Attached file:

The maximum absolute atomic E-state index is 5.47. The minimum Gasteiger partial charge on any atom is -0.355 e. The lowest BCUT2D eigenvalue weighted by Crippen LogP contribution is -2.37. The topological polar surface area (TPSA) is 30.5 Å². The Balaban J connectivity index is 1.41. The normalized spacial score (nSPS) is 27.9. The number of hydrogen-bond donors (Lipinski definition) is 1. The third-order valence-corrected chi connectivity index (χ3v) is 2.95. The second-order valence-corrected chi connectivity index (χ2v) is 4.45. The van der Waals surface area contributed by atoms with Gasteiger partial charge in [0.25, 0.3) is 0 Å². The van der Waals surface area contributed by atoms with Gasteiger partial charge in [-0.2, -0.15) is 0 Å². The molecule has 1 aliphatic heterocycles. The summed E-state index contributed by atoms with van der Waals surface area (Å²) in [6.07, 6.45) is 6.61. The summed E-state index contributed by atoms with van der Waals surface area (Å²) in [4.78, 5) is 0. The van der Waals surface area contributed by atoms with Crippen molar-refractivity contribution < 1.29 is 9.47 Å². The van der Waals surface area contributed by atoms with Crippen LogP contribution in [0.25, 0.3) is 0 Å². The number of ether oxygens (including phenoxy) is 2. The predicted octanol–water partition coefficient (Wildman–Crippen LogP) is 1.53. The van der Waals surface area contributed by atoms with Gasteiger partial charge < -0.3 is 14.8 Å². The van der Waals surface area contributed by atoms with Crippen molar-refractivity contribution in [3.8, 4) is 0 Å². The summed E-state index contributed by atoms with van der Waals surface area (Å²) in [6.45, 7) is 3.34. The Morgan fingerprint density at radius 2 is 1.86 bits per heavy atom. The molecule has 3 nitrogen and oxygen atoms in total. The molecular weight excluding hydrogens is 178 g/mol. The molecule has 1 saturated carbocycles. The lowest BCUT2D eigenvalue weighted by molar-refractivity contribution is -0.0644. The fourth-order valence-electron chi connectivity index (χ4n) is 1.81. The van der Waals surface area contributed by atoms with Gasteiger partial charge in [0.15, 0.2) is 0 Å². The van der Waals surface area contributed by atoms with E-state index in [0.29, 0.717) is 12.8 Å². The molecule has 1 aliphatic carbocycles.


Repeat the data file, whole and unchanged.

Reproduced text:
The maximum absolute atomic E-state index is 5.47. The minimum Gasteiger partial charge on any atom is -0.355 e. The lowest BCUT2D eigenvalue weighted by Crippen LogP contribution is -2.37. The topological polar surface area (TPSA) is 30.5 Å². The Balaban J connectivity index is 1.41. The normalized spacial score (nSPS) is 27.9. The number of hydrogen-bond donors (Lipinski definition) is 1. The third-order valence-corrected chi connectivity index (χ3v) is 2.95. The second-order valence-corrected chi connectivity index (χ2v) is 4.45. The van der Waals surface area contributed by atoms with Gasteiger partial charge in [0.25, 0.3) is 0 Å². The van der Waals surface area contributed by atoms with Gasteiger partial charge in [-0.2, -0.15) is 0 Å². The molecule has 1 aliphatic heterocycles. The summed E-state index contributed by atoms with van der Waals surface area (Å²) in [6.07, 6.45) is 6.61. The summed E-state index contributed by atoms with van der Waals surface area (Å²) in [4.78, 5) is 0. The van der Waals surface area contributed by atoms with Crippen molar-refractivity contribution < 1.29 is 9.47 Å². The van der Waals surface area contributed by atoms with Crippen LogP contribution in [0.25, 0.3) is 0 Å². The number of ether oxygens (including phenoxy) is 2. The predicted octanol–water partition coefficient (Wildman–Crippen LogP) is 1.53. The van der Waals surface area contributed by atoms with Gasteiger partial charge < -0.3 is 14.8 Å². The van der Waals surface area contributed by atoms with Crippen molar-refractivity contribution in [3.8, 4) is 0 Å². The summed E-state index contributed by atoms with van der Waals surface area (Å²) in [6.45, 7) is 3.34. The Morgan fingerprint density at radius 2 is 1.86 bits per heavy atom. The molecule has 3 nitrogen and oxygen atoms in total. The molecular weight excluding hydrogens is 178 g/mol. The molecule has 1 saturated carbocycles. The lowest BCUT2D eigenvalue weighted by molar-refractivity contribution is -0.0644. The fourth-order valence-electron chi connectivity index (χ4n) is 1.81. The van der Waals surface area contributed by atoms with Gasteiger partial charge in [0.15, 0.2) is 0 Å². The van der Waals surface area contributed by atoms with E-state index in [0.29, 0.717) is 12.8 Å². The molecule has 1 aliphatic carbocycles.